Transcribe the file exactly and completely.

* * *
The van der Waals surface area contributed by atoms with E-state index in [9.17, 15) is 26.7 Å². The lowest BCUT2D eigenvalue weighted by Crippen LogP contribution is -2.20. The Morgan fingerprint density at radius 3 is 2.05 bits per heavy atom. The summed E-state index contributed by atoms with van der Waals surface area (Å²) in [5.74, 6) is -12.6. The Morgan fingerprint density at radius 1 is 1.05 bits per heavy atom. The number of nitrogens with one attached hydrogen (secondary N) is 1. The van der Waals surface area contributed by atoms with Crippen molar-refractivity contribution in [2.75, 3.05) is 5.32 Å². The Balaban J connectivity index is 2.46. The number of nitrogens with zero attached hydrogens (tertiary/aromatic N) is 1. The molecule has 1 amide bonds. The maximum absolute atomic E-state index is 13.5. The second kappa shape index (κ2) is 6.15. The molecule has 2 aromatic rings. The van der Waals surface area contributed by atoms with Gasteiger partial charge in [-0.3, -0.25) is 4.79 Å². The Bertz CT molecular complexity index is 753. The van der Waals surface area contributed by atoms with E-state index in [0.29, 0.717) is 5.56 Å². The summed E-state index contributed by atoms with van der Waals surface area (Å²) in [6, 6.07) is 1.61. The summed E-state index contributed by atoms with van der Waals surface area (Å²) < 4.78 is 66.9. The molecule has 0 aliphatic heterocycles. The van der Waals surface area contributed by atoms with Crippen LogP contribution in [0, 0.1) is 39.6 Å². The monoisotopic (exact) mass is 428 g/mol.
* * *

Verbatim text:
The van der Waals surface area contributed by atoms with E-state index in [9.17, 15) is 26.7 Å². The lowest BCUT2D eigenvalue weighted by Crippen LogP contribution is -2.20. The Morgan fingerprint density at radius 3 is 2.05 bits per heavy atom. The summed E-state index contributed by atoms with van der Waals surface area (Å²) in [5.74, 6) is -12.6. The Morgan fingerprint density at radius 1 is 1.05 bits per heavy atom. The number of nitrogens with one attached hydrogen (secondary N) is 1. The van der Waals surface area contributed by atoms with Crippen molar-refractivity contribution in [2.75, 3.05) is 5.32 Å². The Balaban J connectivity index is 2.46. The number of nitrogens with zero attached hydrogens (tertiary/aromatic N) is 1. The molecule has 1 amide bonds. The maximum absolute atomic E-state index is 13.5. The second kappa shape index (κ2) is 6.15. The molecule has 2 aromatic rings. The van der Waals surface area contributed by atoms with Gasteiger partial charge in [-0.3, -0.25) is 4.79 Å². The Bertz CT molecular complexity index is 753. The van der Waals surface area contributed by atoms with E-state index in [0.29, 0.717) is 5.56 Å². The summed E-state index contributed by atoms with van der Waals surface area (Å²) in [6, 6.07) is 1.61. The summed E-state index contributed by atoms with van der Waals surface area (Å²) < 4.78 is 66.9. The molecule has 0 aliphatic heterocycles. The van der Waals surface area contributed by atoms with Crippen LogP contribution in [0, 0.1) is 39.6 Å². The monoisotopic (exact) mass is 428 g/mol.